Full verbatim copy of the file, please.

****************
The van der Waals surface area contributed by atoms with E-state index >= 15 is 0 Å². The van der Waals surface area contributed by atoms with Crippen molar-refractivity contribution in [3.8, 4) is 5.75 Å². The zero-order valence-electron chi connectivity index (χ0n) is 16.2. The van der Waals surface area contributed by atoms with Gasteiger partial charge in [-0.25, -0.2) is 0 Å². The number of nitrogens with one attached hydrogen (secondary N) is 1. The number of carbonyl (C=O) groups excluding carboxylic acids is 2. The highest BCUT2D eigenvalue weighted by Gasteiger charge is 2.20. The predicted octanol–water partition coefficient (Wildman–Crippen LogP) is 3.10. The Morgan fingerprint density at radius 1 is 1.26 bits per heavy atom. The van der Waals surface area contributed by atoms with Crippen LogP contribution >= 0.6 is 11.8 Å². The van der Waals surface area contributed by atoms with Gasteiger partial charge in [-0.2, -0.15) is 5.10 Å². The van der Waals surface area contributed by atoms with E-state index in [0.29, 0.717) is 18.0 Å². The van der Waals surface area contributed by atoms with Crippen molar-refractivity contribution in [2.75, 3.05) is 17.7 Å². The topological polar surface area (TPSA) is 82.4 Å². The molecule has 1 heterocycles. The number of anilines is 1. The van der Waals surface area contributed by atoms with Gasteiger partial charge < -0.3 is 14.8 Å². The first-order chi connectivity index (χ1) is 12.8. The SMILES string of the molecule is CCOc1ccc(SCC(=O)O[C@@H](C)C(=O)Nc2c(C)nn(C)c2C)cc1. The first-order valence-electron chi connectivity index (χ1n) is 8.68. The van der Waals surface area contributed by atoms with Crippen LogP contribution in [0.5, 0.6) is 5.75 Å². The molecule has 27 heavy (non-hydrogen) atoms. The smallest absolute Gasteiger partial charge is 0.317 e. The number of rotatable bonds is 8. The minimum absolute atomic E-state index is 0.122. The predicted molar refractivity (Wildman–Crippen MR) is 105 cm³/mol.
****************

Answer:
The van der Waals surface area contributed by atoms with E-state index >= 15 is 0 Å². The van der Waals surface area contributed by atoms with Crippen molar-refractivity contribution in [3.8, 4) is 5.75 Å². The zero-order valence-electron chi connectivity index (χ0n) is 16.2. The van der Waals surface area contributed by atoms with Gasteiger partial charge in [-0.25, -0.2) is 0 Å². The number of nitrogens with one attached hydrogen (secondary N) is 1. The number of carbonyl (C=O) groups excluding carboxylic acids is 2. The highest BCUT2D eigenvalue weighted by Gasteiger charge is 2.20. The predicted octanol–water partition coefficient (Wildman–Crippen LogP) is 3.10. The Morgan fingerprint density at radius 1 is 1.26 bits per heavy atom. The van der Waals surface area contributed by atoms with Crippen LogP contribution >= 0.6 is 11.8 Å². The van der Waals surface area contributed by atoms with Gasteiger partial charge in [-0.2, -0.15) is 5.10 Å². The van der Waals surface area contributed by atoms with E-state index in [0.29, 0.717) is 18.0 Å². The van der Waals surface area contributed by atoms with Crippen molar-refractivity contribution in [2.75, 3.05) is 17.7 Å². The topological polar surface area (TPSA) is 82.4 Å². The molecule has 1 heterocycles. The number of anilines is 1. The van der Waals surface area contributed by atoms with Gasteiger partial charge < -0.3 is 14.8 Å². The first-order chi connectivity index (χ1) is 12.8. The SMILES string of the molecule is CCOc1ccc(SCC(=O)O[C@@H](C)C(=O)Nc2c(C)nn(C)c2C)cc1. The first-order valence-electron chi connectivity index (χ1n) is 8.68. The van der Waals surface area contributed by atoms with Crippen LogP contribution in [0.5, 0.6) is 5.75 Å². The molecule has 27 heavy (non-hydrogen) atoms. The smallest absolute Gasteiger partial charge is 0.317 e. The number of rotatable bonds is 8. The minimum absolute atomic E-state index is 0.122. The predicted molar refractivity (Wildman–Crippen MR) is 105 cm³/mol.